The idea of accommodation with China in space or anywhere else is anathema to Jim Sciutto, CNN’s Chief National Security Correspondent, who sees both China and Russia as bad actors on the international stage. Whereas Johnson-Freese understands bad international behavior to be a matter of perspective, thus exhibiting a sort of moral relativism, Sciutto sees the actions of Russia and China as unequivocally nefarious. In The Shadow War, Sciutto devotes chapters to China’s island building and militarization of the South China Sea and Russia’s seizure of Crimea and proxy war in Ukraine. In comparison, Johnson-Freese mentions Crimea only to regret that it derailed UN progress on codifying international space norms. In a similarly dismissive way, she notes that China’s military projection into international waters could be bargained away through the abrogation of the United States’ commitments to Taiwan. She does not mention the conflict in Ukraine at all.

Sciutto’s central thesis is a bold one: Russia and China are waging a “Shadow War” against the United States under the noses of the American public. Without directly confronting the military might of the United States, both nations are nonetheless achieving aims that are inimical to U.S. interests. As a prominent journalist, Sciutto has many contacts with high-level defense officials, and it shows in the book. Citing former Director of National Intelligence James Clapper, former Secretary of Defense Ash Carter, and the former head of FBI counterintelligence, among others, Sciutto balances Johnson-Freese’s perspective with that of the policymakers she criticizes. These officials and others make clear that Chinese and Russian actions demonstrate that both powers are not interested in mutually beneficial international cooperation. They are interested in upsetting the international system created by the United States and its allies and are doing everything they can short of direct armed conflict to realize that goal.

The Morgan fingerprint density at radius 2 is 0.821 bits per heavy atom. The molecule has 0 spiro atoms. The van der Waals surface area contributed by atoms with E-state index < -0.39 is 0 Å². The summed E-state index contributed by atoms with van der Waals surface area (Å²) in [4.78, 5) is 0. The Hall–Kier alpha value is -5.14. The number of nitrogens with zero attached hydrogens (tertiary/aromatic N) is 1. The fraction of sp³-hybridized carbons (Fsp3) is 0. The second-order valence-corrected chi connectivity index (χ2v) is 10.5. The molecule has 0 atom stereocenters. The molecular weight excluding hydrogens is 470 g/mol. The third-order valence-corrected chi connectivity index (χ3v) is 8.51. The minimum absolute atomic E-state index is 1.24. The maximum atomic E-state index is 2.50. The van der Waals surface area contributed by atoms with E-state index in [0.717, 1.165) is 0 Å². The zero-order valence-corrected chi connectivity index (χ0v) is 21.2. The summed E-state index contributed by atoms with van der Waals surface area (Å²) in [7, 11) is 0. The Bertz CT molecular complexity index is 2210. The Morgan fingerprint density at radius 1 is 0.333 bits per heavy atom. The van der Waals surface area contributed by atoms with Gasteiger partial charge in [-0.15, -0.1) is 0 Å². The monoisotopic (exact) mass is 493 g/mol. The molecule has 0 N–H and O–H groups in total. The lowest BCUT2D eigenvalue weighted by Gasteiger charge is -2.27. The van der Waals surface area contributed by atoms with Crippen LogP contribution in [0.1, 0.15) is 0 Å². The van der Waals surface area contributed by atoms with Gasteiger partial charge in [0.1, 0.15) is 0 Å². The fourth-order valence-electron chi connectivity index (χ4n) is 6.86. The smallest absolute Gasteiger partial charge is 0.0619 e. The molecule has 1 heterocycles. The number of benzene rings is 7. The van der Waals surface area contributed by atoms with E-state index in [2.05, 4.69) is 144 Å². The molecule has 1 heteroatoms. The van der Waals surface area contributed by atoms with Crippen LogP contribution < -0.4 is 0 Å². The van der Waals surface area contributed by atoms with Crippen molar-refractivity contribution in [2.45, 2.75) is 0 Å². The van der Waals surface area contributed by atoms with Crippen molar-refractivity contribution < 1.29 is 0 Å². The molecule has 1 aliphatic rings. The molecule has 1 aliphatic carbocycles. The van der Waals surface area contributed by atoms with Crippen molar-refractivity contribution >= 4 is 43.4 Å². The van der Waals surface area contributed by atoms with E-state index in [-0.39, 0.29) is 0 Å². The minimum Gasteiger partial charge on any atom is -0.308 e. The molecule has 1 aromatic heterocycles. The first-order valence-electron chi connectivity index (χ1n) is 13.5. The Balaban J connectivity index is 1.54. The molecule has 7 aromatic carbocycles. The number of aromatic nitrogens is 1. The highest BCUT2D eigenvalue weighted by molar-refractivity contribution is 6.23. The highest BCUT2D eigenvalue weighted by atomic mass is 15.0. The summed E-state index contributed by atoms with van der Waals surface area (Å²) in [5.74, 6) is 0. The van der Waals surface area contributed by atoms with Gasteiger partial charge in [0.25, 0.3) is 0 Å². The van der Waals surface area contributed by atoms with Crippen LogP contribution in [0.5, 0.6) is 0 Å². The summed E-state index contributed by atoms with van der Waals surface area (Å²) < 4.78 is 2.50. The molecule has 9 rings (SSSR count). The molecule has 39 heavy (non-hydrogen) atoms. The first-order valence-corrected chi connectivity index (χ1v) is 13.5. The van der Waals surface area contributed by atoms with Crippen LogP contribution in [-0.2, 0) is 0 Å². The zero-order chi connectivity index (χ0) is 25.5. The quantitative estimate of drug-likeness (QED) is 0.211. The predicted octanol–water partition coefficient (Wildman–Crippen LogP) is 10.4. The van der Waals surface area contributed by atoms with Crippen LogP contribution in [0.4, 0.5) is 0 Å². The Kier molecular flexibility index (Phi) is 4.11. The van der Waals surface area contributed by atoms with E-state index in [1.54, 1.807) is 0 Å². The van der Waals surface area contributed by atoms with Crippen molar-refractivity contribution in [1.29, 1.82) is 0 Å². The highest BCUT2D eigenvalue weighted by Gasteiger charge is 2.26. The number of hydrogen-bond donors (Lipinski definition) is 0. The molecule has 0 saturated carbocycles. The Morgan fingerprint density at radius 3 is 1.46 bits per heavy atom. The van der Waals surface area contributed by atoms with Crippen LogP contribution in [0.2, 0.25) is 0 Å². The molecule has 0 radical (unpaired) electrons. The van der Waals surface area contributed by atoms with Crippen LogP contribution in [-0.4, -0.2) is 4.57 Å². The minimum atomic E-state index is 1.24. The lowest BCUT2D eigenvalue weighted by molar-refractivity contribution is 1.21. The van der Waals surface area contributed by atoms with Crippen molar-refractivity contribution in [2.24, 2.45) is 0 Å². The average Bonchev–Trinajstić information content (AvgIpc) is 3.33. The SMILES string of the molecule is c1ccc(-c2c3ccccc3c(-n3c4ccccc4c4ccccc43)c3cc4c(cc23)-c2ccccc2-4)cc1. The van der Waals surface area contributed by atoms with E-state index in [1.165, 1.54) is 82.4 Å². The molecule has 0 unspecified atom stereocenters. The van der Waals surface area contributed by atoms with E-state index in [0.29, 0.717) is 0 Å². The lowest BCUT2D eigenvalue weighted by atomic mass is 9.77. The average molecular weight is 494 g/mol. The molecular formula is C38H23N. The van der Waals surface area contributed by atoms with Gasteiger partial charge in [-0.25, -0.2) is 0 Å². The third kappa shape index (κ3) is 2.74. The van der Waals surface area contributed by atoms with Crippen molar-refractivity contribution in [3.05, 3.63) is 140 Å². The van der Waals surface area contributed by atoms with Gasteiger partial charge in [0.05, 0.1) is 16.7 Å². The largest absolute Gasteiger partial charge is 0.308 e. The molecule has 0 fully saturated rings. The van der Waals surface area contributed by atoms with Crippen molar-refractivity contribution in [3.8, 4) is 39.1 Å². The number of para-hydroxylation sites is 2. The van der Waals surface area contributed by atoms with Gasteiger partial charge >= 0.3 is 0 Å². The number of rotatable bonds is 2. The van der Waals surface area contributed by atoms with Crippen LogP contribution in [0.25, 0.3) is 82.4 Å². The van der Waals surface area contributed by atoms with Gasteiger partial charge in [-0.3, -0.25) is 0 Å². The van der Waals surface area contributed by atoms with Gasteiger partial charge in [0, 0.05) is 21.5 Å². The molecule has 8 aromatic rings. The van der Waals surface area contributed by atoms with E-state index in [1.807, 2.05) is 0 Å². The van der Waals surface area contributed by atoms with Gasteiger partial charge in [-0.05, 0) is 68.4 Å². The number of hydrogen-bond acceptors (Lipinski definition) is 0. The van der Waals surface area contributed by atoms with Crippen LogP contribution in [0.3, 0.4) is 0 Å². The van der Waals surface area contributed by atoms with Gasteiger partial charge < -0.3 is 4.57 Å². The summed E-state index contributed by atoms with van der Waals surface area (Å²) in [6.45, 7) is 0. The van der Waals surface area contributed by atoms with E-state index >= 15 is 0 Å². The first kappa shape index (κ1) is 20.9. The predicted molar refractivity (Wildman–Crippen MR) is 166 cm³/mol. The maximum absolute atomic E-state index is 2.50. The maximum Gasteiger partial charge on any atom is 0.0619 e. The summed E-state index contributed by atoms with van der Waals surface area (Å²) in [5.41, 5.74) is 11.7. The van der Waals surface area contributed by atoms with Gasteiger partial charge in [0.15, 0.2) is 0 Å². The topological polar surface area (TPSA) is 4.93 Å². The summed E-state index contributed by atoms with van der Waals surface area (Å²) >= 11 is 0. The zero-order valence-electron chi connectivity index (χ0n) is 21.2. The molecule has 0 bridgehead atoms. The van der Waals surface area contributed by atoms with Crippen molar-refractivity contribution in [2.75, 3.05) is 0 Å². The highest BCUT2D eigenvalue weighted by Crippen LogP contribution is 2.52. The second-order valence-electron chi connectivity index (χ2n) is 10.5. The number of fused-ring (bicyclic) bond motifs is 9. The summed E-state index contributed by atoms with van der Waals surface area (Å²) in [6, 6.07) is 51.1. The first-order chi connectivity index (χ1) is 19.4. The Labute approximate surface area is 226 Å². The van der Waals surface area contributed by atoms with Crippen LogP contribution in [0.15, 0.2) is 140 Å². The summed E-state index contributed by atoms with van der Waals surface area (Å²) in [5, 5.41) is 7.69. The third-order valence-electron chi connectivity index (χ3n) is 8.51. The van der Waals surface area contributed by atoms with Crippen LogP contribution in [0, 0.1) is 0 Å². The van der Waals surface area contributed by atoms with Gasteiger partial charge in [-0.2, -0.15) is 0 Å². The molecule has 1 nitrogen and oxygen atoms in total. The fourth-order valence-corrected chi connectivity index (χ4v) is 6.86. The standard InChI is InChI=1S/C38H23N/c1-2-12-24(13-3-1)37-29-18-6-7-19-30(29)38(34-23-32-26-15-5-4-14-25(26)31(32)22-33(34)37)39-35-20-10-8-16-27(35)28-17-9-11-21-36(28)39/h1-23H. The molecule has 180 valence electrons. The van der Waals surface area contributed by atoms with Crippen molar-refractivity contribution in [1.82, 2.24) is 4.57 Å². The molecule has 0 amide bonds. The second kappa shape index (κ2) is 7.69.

Sciutto’s narrative is particularly useful to the space professional interested in a detailed discussion of the problem at which the Army’s Multi-Domain Operations (MDO) concept is directed to solve. Sciutto demonstrates how Russia and China are contesting the status quo in all domains and having success in each one. Russia has reclaimed Crimea from Ukraine; China has reclaimed islands from the sea; China steals technology from U.S. companies; Russia steals emails from U.S. political parties; Russia builds “kamikaze satellites”; China builds “kidnapper satellites.” Much like MDO and its joint counterpart, Joint All-Domain Operations, Sciutto sees the solution to this problem as a symmetrical one. He wants the United States to begin contesting in all domains also, taking the offensive against Russia and China using the tactics of the Shadow War.

The perspectives of these two informed observers of global power politics diverge at a fundamental theoretical question: whether illiberal regimes like Russia and China can long persist within a liberal international order. Sciutto suggests they are already out of the international order established by the United States and seeking to fracture the alliances of the western nations and create their own power blocs. On the contrary, Johnson-Freese sees much that can be done to incorporate China into a cooperative international order and deter it from destabilizing that order; treaties, trade, and sharing of space “utilities” like GPS could all serve that purpose. A policy based on Sciutto’s thinking will see continued investments in military space capabilities, whereas a policy based on Johnson-Freese’s thinking will see a reduction in military space spending and a pullback from the sort of symmetrical multi-domain operations toward which the Department of Defense has been moving.

While both Sciutto and Johnson-Freese fear the prospect of war in space, neither considers how such a war would be fought, nor how it could be won. The development of principles for fighting in space is the task that Dr. John J. Kline takes on in Understanding Space Strategy. Klein is a senior fellow at Falcon Research, Inc. and an adjunct professor at the George Washington University Space Policy Institute.